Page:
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Showing posts from October, 2017

Changing Culture to Become Agile Based

Success in modern technical endeavors absolutely requires multiple perspectives and expertise to collaborate. (1)  When I ask managers attending my classes if their organizations practice ‘agile’ they hesitate and say something like we kind of do but not in all areas of the organization. Further questioning usually uncovers that most of this agility starts and ends with the software development teams. When asked if these practices have been introduced to the business units there is a long uncomfortable pause, and then I hear 'we don’t usually talk to those groups'.

Over the last couple of decades, a new set of major management philosophies have been developed and are now being adopted to ITSM. These new ways of thinking enabled manufacturing, software development and others to analytically realize both disciplined execution and continuous innovation, something that was thought to be mutually exclusive and impossible to accomplish with traditional management methods. Over the …

Agile Change Management

I always hear people say ‘Don’t like the weather, wait an hour it will change’.  The one constant in our lives is change. In business today, customers, users and stakeholders all have the expectation that as IT service providers we can and should be able to handle change requests at an ever-increasing pace.  Yet they still have the expectation that an appropriate response to all requests for change entails a considered approach to assessment of risk and business continuity, change impact, resource requirements, change authorization and especially to the realizable business benefit. For us to be able to do change management in an Agile environment, does that mean we must give up those requirements for speed and agility?
The purpose of Change Management is to control the life cycle of all changes enabling beneficial changes to be made.  I was once told by a very wise thought leader ‘Being agile is a state of mind.  It’s more perspective than prescription.’  Why can’t we have a change man…

Service Offerings and Agreements

When we think about what services we are going to offer we immediately think of the Service Catalog.  We must also consider what agreements go along with the delivery of those services.  What levels of utility and warranty are going to be expected over the life of our services?   What about services that will be supplied by external service providers; who is going to manage those?  Let’s take a look at which ITSM processes we will need to engage to ensure that we are able to strategize, design, deliver and maintain services that will meet our customers’ needs over the lifetime of the services.
In Service Offerings and Agreements (SOA), we look at Service Portfolio Management (SPM), Financial Management (FM), Demand Management (DM) and Business Relationship Management (BRM).  These are all processes within the Strategy stage of the Lifecycle.  We also explore Service Catalog Management (SCM), Service Level Management (SLM) and Supplier Management (SM) processes within the Design stage o…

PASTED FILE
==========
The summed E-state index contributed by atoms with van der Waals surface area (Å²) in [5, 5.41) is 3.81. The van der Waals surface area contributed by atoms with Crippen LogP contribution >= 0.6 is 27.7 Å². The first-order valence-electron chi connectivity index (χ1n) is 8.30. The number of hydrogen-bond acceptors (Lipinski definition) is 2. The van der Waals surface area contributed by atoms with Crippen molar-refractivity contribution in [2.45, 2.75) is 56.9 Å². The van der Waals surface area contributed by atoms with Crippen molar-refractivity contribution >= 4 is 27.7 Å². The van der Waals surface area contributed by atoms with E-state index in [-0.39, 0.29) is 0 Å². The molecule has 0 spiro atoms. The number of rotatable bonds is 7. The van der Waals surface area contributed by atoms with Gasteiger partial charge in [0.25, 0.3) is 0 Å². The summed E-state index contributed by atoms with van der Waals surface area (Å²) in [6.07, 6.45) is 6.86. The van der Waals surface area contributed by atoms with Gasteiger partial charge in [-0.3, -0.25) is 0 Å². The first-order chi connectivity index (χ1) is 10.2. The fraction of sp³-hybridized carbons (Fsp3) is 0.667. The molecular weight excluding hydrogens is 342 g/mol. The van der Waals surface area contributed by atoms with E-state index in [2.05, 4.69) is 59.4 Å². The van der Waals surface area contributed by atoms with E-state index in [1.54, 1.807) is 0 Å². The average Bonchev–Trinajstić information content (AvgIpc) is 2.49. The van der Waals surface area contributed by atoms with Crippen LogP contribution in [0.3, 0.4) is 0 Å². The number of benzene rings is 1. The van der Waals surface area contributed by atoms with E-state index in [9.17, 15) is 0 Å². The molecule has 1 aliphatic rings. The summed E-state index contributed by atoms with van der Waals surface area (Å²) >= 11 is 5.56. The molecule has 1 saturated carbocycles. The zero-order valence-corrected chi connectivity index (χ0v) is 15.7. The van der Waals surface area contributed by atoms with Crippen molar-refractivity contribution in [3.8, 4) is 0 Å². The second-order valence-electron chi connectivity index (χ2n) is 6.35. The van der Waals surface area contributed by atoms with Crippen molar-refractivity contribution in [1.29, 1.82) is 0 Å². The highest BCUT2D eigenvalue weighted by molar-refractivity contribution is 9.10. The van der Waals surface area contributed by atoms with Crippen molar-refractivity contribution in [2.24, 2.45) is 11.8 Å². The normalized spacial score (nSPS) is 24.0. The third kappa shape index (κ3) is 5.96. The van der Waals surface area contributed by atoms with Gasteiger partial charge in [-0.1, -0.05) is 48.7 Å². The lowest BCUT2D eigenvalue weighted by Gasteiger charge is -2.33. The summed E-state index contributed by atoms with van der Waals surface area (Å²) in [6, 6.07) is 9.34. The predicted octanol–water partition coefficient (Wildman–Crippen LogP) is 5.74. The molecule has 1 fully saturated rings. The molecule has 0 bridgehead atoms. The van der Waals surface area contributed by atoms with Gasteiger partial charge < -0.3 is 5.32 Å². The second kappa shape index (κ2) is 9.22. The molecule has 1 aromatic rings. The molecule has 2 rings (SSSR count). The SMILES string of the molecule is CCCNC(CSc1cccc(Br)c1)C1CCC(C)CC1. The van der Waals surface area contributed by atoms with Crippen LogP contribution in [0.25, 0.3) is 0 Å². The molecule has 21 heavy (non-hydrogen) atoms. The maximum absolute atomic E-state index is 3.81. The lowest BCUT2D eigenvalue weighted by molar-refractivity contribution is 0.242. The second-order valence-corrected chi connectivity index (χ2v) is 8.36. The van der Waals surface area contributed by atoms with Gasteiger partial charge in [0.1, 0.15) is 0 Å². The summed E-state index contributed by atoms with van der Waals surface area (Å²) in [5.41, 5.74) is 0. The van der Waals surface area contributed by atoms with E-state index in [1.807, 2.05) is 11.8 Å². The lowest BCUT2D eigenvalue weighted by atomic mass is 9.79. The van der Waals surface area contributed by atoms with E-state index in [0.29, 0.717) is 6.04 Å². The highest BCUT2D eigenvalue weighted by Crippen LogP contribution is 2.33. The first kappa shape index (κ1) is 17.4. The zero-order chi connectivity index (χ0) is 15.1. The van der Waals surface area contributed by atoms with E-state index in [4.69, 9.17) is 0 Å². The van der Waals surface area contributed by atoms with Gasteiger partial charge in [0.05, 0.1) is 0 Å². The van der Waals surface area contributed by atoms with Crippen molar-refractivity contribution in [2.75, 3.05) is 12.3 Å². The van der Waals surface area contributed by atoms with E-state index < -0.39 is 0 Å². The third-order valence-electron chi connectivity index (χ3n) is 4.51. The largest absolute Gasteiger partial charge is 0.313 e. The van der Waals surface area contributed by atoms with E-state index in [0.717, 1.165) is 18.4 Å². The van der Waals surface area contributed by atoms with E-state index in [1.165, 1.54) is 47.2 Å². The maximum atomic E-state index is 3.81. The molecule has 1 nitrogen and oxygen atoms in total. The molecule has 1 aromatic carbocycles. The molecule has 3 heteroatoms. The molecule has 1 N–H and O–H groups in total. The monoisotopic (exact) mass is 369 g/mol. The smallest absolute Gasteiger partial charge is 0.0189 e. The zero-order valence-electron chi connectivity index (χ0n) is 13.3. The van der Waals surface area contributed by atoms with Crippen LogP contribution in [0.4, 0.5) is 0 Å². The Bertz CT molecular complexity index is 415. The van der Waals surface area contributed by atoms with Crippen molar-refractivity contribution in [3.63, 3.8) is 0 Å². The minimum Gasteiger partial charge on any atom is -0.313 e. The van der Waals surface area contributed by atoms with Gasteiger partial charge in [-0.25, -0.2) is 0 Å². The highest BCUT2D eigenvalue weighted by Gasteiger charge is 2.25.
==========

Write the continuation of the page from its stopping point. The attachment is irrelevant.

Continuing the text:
CSI and the Communication Plan

Timely and effective communication forms a critical part of any service improvement project. To transform an organization and move people and process from just thinking about Continual Service Improvement (CSI) activities to actually allotting time to be able to performing CSI activities, it is critical that all stakeholders are informed of all changes to the processes, activities, roles and responsibilities. The goal of the communications plan is to build and maintain awareness, understanding, enthusiasm and support among all stakeholders for the CSI initiative. A communication plan is much more than just sending out one notification on what is about to happen and should be a series of notifications and meetings to keep people engaged, informed and passionate while incorporating the ability to deal with responses and feedback from the targeted audience.
First, we must design how we will communicate and then we must define what and to whom we will communicate.
The plan must contain: What…

The State of ITSM: One Company’s Assessment!

Here is an article I thought you might find interesting.  It was first published in itSMF USA's Source EJournal, April 2017.  
The State of ITSM: One Company’s Assessment! By Keith D. Sutherland and Lawrence J. “Butch” Sheets
Educators and consultants operating in the formal practice of IT service management (ITSM) have largely been doing so since the mid-90s. Even though the best, codified practices of the IT service management framework, ITIL®, is now just over 30 years old, there remains a large number of organizations still in initial adoption of ITIL. 
And of those service providers with longer histories of using ITIL, many still have a significant need to increase maturity, or more fully implement their ITIL practice. The need in these companies for structured education, assessments, and roadmaps still abounds, even while multiple approaches for these practices are available for each. Beyond ITIL (and in many cases, alongside), are the many other evolving and emerging options of…

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